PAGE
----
Sutter Roseville aims to reduce early elective deliveries
Baby Dalton now healthy
Cassie and Erik Angle went from being overjoyed parents-to-be to overwhelmed upon learning their unborn son would need intestinal surgery immediately after birth to survive.
Dalton arrived a month early, delivered at the Sutter Roseville Medical Center, on Jan. 6. He was a normal baby on the outside, but on the inside, he needed critical medical help. During his development, Dalton had no blood flow to his intestines in key locations, causing blockages.
The following day, Dr. Joy Graf and a team of surgical experts performed an eight-hour surgery to remove the blockages, which was successful. But Dalton would need to be carefully monitored in the NICU, where he would be fed by tubes in his stomach and intestines.
Dalton would also need a second surgery for repair work. If this surgery failed, he’d have to live with external feeding and drainage tubes.
Dalton remained in NICU through March 19, undergoing the second surgery on March 9, which was deemed successful, and he was soon ready to go home. He is now 15 months old and healthy.
His parents, grateful for the support they received from medical staff, give back through Erik Angle’s participation in the annual Sacramento March of Dimes Walk on Saturday, April 27. Funds raised benefit local programs to help mothers have healthy pregnancies and fund research to find answers to serious problems that threaten babies.
“It’s fantastic seeing how healthy Dalton is,” Erik Angle said in a press release. “Just a few years ago, the surgery performed on Dalton did not exist. He would not have survived without the constant developments in infant and pediatric care and medicine. We are very lucky and very grateful parents.”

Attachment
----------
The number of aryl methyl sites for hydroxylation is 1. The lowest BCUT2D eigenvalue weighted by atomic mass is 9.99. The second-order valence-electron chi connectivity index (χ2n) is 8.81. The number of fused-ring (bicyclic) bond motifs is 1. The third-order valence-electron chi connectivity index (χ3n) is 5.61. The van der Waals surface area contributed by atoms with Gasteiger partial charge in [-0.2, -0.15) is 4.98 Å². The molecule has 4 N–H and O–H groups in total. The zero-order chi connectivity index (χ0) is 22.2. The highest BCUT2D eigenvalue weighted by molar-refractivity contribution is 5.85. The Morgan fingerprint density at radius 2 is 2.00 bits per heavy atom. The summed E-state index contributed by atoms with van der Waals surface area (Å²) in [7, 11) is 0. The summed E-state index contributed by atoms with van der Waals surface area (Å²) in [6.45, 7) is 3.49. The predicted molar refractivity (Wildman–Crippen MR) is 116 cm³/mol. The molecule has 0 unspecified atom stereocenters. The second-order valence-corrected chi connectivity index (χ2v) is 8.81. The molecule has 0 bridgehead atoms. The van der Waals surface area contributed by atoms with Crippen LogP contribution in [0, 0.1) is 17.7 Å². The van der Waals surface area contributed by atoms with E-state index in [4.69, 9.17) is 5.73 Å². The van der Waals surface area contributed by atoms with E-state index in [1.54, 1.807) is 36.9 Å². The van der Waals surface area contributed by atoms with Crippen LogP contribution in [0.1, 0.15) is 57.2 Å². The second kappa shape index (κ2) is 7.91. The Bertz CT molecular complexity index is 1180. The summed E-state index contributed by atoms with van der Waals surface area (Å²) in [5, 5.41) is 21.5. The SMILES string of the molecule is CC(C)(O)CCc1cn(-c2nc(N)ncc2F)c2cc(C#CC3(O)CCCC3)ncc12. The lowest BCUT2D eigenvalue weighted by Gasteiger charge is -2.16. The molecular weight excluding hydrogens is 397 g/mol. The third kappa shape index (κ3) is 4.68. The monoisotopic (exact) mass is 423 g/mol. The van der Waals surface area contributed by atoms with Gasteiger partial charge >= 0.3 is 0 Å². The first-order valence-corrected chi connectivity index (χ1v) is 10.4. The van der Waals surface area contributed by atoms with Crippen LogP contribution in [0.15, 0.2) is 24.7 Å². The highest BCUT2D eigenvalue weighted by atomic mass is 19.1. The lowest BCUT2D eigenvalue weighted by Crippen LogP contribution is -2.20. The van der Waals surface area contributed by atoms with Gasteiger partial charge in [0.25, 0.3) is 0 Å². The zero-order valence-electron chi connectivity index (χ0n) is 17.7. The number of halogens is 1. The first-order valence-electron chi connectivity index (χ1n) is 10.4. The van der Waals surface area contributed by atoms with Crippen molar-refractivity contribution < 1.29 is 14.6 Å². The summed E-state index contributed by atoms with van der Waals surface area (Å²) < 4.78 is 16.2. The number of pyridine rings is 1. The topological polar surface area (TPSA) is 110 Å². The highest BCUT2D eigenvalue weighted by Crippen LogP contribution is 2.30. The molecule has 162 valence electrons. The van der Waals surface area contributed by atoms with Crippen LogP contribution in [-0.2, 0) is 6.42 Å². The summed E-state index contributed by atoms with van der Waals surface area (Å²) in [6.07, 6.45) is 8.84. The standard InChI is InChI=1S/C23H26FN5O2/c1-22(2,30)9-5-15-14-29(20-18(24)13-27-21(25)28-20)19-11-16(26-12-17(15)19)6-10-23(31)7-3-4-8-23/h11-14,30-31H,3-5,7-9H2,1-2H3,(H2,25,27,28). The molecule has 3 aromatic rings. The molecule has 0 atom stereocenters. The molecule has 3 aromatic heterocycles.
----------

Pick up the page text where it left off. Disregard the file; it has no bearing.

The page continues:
~ Staff report
A recently published nationwide study shows that hospital-based quality improvement programs can be effective at reducing early elective deliveries of babies.
The study, to be published in the May issue of the medical journal Obstetrics & Gynecology, was piloted by Sutter Roseville Medical Center and 24 other hospitals nationwide. Babies delivered before full-term are at an increased risk of serious health problems and death in their first year of life, according to the March of Dimes, which partly funded the initiative.
Elective early term deliveries refer to inductions of labor and Caesarean sections without a medical reason. The study found that the rate of these deliveries at participating hospitals fell from 27.8 percent to 4.8 percent during the one-year project period, which is an 83 percent decline.
“This quality improvement program demonstrates that we can create a change in medical culture to prevent unneeded early deliveries and give many more babies a healthy start in life,” said Dr. Bryan Oshiro, of Loma Linda University School of Medicine and lead author of the study.
Pregnancy has traditionally been thought of as a nine-month process, and many mothers erroneously added up the number of weeks to 36. But a full-term pregnancy is actually 40 weeks.
Babies born earlier than 39 weeks are more likely to have difficulties with feeding because they can’t coordinate sucking, swallowing and breathing; have a higher chance of breathing problems; and can have more learning and behavior challenges in childhood, according William Gilbert, M.D., medical director of Sutter Women’s Services for Sutter Health Sacramento Sierra Region.
The final weeks of pregnancy is when many vital organs, including the brain and lungs, are still developing. But the March of Dimes noticed a disturbing trend in the 2000s showing that doctors and midwives were allowing early deliveries for non-medical reasons on a more frequent basis, according to a press release.
The American College of Obstetricians and Gynecologists guidelines state that if a pregnancy is healthy, an expectant mother should wait for labor to begin on its own. Sutter Health hospitals implemented a toolkit to guide changes in early term delivery practices. It can be downloaded free from the Prematurity Prevention Resource Center at www.prematurityprevention.org.